Focal Passages: Genesis 15:4-6; 16:1-5; 17:3-6, 15-19
It’s much easier to sing, “Have Faith in God,” than to put it into practice. Abram questioned God’s fulfillment of His covenant with him, because he had no son and appeared to be passing his estate to a household servant.
Despite appearances, God promised Abram he would have a son and descendants as numerous as the stars. Abram had two options – faith and sight.
Although he saw no basis for the fulfillment of God’s promise, Abram believed God and was declared righteous by faith.
The significance of Abram’s response can be clearly seen as Paul references it (Romans 4:1-3; Galatians 3:6-14) to demonstrate the doctrine of justification by faith.
Trusting God can become more difficult with the passage of time. After 10 years of waiting, Abram took matters into his own hands.
Although Sarai cooked up the idea to give her maid Hagar as a wife for her husband, Abram should have held tightly to God’s promise instead of attempting the quick fix set before him.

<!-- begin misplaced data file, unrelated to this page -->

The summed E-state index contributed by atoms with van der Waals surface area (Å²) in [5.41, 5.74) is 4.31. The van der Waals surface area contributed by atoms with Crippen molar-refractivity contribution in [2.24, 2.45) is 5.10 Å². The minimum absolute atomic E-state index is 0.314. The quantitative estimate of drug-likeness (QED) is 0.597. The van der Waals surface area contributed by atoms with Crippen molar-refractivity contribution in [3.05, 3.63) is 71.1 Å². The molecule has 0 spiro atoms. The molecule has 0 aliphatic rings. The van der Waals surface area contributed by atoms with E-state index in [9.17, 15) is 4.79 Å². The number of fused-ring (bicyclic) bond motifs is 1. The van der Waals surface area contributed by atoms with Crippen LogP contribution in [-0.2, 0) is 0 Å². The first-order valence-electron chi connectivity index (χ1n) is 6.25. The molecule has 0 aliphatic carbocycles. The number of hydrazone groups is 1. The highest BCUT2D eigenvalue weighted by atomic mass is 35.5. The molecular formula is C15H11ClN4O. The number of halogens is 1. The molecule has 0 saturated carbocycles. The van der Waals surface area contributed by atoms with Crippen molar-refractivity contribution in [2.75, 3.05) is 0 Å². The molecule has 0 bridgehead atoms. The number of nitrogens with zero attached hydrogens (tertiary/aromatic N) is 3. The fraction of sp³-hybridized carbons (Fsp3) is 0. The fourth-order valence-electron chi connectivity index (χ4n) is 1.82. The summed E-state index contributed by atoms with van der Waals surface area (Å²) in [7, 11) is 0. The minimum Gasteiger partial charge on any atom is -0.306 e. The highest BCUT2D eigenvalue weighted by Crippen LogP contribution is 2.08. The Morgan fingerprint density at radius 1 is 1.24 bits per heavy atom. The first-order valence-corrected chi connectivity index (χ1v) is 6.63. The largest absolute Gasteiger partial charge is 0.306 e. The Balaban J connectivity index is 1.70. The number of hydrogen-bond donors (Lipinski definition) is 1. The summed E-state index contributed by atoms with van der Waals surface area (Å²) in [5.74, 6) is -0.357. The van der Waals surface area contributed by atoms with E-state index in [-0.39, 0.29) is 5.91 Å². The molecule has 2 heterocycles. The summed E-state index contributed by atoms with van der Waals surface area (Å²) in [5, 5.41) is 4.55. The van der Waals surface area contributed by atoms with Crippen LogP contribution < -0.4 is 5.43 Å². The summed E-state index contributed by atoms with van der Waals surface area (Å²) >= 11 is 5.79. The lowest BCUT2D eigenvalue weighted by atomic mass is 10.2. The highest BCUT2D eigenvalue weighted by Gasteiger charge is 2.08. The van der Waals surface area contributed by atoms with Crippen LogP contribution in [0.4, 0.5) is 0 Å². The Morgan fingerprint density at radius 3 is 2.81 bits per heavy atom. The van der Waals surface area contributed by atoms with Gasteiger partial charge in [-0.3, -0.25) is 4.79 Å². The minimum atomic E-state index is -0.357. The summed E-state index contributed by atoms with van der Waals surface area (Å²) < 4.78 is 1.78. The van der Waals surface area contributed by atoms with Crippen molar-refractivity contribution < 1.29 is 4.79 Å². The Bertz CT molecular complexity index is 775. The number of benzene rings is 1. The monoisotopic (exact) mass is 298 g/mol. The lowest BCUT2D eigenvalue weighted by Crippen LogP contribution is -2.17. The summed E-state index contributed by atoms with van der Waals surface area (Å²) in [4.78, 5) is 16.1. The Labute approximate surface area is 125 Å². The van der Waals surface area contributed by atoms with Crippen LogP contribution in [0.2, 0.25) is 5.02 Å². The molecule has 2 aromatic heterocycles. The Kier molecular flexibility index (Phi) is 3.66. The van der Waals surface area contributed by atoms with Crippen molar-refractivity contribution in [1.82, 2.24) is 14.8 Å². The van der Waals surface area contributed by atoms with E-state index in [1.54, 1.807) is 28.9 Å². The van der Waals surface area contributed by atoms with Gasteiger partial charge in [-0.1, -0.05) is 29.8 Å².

Instead of creating an heir, Abram created a rift in his marriage and set in motion an age-old conflict.
He mistakenly thought he just needed a son, but God purposed to provide an heir, the son of promise.
We shouldn’t be surprised when our attempts to fix things put us in a “fix,” instead of in the center of God’s will.
At the age of 86 Abram experienced the implosion of Sarai’s plan for a son. At the ripe age of 99 God reaffirmed His promise to Abram and changed his name to prepare for the miraculous occasion.
Abram (“exalted father”) was changed to Abraham (“father of a multitude”) to display God’s plan to birth nations and kings through him.
Even though Abraham laughed at the idea of Sarah giving birth in her old age and longed for Ishmael to be the son of promise, God fulfilled His promise through Isaac.
Whenever our faith wavers, and we go down dead end side roads, we can be sure that the straight and narrow path of faith always leads back to God’s plan.